Trash dump protests alter base operations
January 11, 2008
NAPLES, Italy — The Navy has been forced to modify operations at its recreational facility at Carney Park because of recent protests over the proposed reopening of a long-closed trash dump in the Pianura area.
Reopening the Pianura dump would ease a huge pileup of garbage in some Naples neighborhoods — uncollected because there’s no more room at city dumps — but Pianura residents say using their dump would pose a health risk.
Earlier in the week, base staff were let go early as protesters blocked off roads leading into and out of the park. The park is open this weekend, but patrons are advised that protests can limit access.
“For this weekend’s ski trip, we aren’t using Carney Park as a pick-up or drop off point,” said Patrick Keaveny, Morale, Welfare and Recreation community support director in Naples. “Those who signed up for the trip will leave and return from the Support Site at Gricignano or the base at Capodichino.”
Base officials said they continue to monitor the situation, and advised personnel to use caution when going near these areas. For real-time updates on the traffic, servicemembers can go to http://tgcom.autostrade.it/tgcom. The site is in Italian and doesn’t go into great detail, but the icons and color-coded graphics are self-explanatory.
But checking the latest updates might not be enough to keep commuters from getting stranded. Unlike recent protests over trucking wages or fuel prices, the protests surrounding the garbage crisis aren’t centrally organized.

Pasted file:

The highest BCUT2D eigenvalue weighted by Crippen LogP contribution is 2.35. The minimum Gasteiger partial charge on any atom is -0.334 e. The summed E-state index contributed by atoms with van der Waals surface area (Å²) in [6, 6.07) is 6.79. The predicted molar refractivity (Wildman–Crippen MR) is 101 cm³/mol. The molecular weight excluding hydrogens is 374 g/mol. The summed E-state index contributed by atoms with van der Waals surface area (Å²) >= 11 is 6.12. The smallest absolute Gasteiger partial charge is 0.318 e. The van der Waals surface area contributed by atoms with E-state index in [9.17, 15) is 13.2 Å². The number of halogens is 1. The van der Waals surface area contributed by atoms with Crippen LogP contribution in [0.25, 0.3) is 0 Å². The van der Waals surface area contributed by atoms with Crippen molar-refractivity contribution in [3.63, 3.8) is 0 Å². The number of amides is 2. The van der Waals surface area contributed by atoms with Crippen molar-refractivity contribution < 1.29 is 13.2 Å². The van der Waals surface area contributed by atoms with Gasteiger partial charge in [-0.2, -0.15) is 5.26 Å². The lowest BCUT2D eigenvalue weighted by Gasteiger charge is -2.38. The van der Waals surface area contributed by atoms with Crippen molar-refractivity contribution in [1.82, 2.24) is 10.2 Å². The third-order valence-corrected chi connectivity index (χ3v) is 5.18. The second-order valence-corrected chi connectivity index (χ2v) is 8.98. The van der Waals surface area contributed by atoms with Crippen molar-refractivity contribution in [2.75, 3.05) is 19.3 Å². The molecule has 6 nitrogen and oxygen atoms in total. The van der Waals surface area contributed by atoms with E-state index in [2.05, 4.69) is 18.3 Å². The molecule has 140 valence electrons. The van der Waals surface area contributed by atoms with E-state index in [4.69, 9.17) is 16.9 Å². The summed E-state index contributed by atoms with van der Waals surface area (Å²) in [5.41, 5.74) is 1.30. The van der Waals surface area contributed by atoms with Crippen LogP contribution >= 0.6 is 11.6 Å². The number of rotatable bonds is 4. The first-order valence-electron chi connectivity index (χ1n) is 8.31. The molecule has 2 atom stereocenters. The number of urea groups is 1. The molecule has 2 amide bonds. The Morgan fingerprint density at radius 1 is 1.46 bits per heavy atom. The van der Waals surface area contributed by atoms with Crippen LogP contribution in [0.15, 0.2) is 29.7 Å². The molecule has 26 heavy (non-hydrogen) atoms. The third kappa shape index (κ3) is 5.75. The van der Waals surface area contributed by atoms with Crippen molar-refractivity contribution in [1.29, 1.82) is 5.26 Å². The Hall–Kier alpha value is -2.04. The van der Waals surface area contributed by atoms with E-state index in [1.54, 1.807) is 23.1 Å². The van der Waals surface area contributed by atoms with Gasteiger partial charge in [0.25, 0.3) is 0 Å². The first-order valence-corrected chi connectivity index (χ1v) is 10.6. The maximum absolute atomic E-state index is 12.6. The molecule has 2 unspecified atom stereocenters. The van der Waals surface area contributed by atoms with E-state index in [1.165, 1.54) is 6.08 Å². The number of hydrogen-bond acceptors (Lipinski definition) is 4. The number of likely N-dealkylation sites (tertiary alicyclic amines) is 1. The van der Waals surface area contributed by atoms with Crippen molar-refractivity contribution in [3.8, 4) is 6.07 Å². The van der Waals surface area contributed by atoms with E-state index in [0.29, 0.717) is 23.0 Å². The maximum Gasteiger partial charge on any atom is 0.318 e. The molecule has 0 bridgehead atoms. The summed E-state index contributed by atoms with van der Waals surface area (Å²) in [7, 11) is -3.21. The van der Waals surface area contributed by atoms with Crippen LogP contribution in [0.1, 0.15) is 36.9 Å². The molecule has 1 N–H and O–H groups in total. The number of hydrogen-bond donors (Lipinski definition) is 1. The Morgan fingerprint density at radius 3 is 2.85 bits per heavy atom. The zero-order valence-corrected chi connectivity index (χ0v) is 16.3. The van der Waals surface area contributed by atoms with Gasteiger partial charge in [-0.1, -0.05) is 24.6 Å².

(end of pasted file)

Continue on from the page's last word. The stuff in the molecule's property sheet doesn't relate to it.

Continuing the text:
According Teresa Merola, Naples Support Activity media relations liaison, there is little if any advanced notice of these protests.
“I spend a lot of time on the phone,” said Merola. “I always have to call several sources because the information I get from one may differ from what I get from another. The information changes very rapidly.”
While the Pianura area is the focal point for the ongoing protests, other Naples neighborhoods where servicembembers, Defense Department employees and families live are also affected by the lack of trash disposal facilities.
Neighborhoods such as Licola, Monteruscello and Lago Patria have noted a marked increase in the amount of uncollected trash. Local fire departments have been dispatched to these areas to extinguish fires.
Residents aren’t burning trash as a form of protest. For the time being, there is no other way to get rid of it.
There does appear to be some relief in sight. A handful of cities have agreed to help with the crisis. According to the Italian press service AGI, a ship left Naples Wednesday night, loaded with 600 tons of trash, headed to Cagliari, on the island of Sardinia, for disposal.